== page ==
The Federal Reserve is expected on Wednesday to raise interest rates and perhaps signal a pause in its 14-month tightening cycle, as policymakers balance the need to slow inflation against a pressing set of risks ranging from bank failures to the possibility of a U.S. debt default as soon as next month.
Investors anticipate the U.S. central bank will follow through with a quarter-percentage-point rate hike at the end of its latest two-day policy meeting. The policy statement is due to be released at 2 p.m. EDT (1800 GMT), with Fed Chair Jerome Powell scheduled to speak to reporters half an hour later.
But the new statement, and Powell’s elaboration on it, will have to reconcile a set of risks that have grown more into conflict.
Inflation has been falling only slowly, leaving some Fed officials unconvinced that interest rates have moved high enough to truly control it; yet the economy itself appears to be weakening, a trio of recent bank failures has raised concern about broader trouble in the financial sector, and the unsettled nature of debt limit talks between Republicans in Congress and the Democratic-controlled White House could trigger an acute crisis if the U.S. government is forced to stop paying its bills.
As of March, 10 of 18 Fed policymakers indicated they were likely ready to halt the rate hikes after one more increase, expected at this week’s meeting, lifts the Fed’s benchmark overnight interest rate to the 5.00%-5.25% range.
Between that consensus and other problems that have intensified in the meantime, the Fed is likely to at least open the door to the prospect that this hike will be the last of the current tightening cycle, absent a future inflation surprise.
Just as the central bank had to grapple at its March 21-22 meeting with the fallout from the failures of Silicon Valley Bank and Signature Bank, policymakers this time had to assess the collapse of First Republic Bank and determine if the financial sector faces broader turmoil, or is likely to make credit even less accessible and more expensive than the Fed feels is necessary to cool inflation.
The tradeoff for moving forward with a rate increase this time “may be that Powell has to adopt a less forward-leaning tone in terms of prospects for additional tightening at the following meeting,” Krishna Guha, a former New York Fed official who is now vice chairman of Evercore ISI, wrote in a note ahead of the policy decision.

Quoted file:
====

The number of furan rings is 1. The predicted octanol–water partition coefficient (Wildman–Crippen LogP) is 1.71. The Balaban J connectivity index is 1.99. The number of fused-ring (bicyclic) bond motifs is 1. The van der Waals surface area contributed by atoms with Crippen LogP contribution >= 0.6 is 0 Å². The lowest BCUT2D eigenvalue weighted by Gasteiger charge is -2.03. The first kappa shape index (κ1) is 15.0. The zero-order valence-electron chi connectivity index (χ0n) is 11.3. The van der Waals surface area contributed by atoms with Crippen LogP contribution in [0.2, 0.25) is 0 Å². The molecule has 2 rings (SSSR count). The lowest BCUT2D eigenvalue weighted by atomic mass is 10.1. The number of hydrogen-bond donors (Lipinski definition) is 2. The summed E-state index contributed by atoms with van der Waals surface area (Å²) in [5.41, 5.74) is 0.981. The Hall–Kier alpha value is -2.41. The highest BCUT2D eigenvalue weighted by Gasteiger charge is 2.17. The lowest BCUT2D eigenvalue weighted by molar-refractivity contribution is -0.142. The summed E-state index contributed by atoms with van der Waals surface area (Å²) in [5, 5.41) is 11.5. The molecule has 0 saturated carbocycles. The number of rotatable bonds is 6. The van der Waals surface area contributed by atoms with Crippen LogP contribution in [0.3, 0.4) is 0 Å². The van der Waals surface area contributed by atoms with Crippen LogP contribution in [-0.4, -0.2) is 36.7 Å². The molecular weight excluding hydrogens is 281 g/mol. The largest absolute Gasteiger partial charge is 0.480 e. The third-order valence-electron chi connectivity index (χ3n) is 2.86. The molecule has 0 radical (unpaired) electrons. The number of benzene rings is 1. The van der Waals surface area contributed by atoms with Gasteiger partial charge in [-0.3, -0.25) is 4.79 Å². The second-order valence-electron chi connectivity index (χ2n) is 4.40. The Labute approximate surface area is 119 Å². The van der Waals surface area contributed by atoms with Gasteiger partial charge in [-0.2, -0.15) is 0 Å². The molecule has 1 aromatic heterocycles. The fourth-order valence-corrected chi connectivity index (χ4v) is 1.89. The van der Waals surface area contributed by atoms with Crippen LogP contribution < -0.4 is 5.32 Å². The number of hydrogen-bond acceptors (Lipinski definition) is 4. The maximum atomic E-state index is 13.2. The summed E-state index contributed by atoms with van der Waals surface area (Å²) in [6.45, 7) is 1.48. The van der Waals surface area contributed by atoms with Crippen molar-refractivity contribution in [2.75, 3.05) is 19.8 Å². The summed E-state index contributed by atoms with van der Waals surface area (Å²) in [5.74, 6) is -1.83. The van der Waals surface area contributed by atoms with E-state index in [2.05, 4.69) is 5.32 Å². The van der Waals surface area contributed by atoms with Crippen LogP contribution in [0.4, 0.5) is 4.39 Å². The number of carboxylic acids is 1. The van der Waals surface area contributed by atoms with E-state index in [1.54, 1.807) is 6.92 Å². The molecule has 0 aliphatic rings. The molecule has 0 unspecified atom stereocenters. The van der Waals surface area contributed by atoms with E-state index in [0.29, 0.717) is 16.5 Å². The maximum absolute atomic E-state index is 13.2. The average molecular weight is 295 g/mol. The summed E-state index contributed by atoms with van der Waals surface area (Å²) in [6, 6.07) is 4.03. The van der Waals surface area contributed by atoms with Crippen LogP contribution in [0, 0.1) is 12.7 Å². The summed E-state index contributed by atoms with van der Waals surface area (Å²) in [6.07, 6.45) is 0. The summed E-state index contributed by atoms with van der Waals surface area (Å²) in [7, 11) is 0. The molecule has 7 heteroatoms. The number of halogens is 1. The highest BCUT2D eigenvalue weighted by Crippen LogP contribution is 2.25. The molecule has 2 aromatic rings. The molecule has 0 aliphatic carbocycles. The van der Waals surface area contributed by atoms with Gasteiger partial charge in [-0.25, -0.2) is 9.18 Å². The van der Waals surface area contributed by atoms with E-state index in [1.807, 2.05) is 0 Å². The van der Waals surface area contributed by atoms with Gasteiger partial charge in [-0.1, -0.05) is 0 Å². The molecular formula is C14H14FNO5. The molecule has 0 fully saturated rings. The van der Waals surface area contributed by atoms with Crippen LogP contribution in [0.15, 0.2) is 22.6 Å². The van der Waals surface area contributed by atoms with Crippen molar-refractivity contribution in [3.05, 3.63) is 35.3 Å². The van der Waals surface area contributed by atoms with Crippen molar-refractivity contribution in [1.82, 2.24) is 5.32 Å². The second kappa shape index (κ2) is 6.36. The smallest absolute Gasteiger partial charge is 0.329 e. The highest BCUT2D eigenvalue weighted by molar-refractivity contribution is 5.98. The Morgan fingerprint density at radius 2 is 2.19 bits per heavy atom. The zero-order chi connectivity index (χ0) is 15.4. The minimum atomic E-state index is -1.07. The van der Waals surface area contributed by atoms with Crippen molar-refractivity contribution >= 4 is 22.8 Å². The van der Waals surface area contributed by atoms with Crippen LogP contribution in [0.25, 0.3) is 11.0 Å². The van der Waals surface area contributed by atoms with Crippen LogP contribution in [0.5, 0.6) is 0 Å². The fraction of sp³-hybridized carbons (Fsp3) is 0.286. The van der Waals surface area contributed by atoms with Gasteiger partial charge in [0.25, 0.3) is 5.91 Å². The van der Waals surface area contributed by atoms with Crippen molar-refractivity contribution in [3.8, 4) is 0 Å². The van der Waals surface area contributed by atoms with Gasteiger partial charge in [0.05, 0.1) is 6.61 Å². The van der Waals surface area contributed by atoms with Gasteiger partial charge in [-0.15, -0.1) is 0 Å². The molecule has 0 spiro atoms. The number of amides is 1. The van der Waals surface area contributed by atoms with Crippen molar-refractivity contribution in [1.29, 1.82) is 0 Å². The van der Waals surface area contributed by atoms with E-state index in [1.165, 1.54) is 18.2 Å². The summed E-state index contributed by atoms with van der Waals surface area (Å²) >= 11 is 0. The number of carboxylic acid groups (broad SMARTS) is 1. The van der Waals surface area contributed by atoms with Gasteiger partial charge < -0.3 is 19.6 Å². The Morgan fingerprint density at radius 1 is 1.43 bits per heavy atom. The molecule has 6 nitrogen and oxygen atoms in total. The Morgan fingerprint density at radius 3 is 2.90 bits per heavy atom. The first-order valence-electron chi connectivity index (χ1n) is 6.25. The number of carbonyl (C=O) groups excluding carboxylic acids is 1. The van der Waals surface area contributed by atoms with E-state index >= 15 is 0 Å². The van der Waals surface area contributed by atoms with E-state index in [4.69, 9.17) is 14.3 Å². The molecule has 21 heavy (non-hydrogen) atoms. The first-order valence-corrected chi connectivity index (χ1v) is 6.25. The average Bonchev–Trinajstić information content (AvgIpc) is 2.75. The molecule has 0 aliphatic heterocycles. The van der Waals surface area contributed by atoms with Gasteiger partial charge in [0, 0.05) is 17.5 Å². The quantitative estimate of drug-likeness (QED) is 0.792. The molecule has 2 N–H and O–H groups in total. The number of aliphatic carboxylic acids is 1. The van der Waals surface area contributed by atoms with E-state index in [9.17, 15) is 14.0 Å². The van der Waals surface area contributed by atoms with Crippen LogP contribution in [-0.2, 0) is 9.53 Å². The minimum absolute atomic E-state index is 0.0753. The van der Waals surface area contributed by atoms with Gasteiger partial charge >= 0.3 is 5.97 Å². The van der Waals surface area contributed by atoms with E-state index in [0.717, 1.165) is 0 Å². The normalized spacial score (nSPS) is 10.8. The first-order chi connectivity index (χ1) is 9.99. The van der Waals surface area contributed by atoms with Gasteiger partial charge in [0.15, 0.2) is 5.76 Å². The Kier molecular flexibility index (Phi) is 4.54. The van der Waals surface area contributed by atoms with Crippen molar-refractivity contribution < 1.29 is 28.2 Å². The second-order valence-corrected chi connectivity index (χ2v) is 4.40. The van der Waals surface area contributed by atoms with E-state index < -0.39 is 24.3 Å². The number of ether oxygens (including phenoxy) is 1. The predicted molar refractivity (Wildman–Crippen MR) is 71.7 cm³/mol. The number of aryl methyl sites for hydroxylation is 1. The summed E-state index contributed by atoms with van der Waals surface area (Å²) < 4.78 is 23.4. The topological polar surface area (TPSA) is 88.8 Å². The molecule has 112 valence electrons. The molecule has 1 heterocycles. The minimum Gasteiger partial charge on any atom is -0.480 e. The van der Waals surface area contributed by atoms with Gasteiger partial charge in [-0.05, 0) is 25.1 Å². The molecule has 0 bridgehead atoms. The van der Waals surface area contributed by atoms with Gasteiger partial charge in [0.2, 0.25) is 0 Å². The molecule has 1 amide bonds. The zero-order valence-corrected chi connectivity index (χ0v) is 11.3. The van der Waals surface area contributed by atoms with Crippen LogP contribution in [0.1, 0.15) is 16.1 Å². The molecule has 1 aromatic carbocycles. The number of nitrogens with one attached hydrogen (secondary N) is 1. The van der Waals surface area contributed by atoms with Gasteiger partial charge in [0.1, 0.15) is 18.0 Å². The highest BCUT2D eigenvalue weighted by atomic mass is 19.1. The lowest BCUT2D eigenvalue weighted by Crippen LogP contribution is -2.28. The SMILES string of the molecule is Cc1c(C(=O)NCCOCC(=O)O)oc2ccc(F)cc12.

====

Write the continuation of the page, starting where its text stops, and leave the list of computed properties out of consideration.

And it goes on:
Hints about the Fed’s direction will come first from the rate-setting Federal Open Market Committee’s new policy statement, which as of March said that the central bank “anticipates that some additional policy firming may be appropriate in order to attain a stance of monetary policy that is sufficiently restrictive” to lower inflation.
That phrase is consistent with what officials outlined in economic projections issued at the March meeting, when they saw at least one further rate increase in the cards.
In 2019 and 2006, when the Fed shifted gears in an environment when it had been raising borrowing costs, it swapped language leaning towards higher rates for more neutral guidance – saying in June 2006 for example that “the extent and timing of any additional firming … will depend on the evolution of the outlook for both inflation and economic growth.”
With rate increases hardwired into the Fed’s statement since January 2022, “we think the FOMC is likely to soften its forward guidance on additional rate hikes,” HSBC analysts wrote, particularly now that the policy rate after this meeting will hit the peak most Fed officials had projected.
Doing otherwise might hint that those projections had changed, a hawkish tilt towards more rate hikes that the Fed won’t want to close off but also won’t want to guarantee.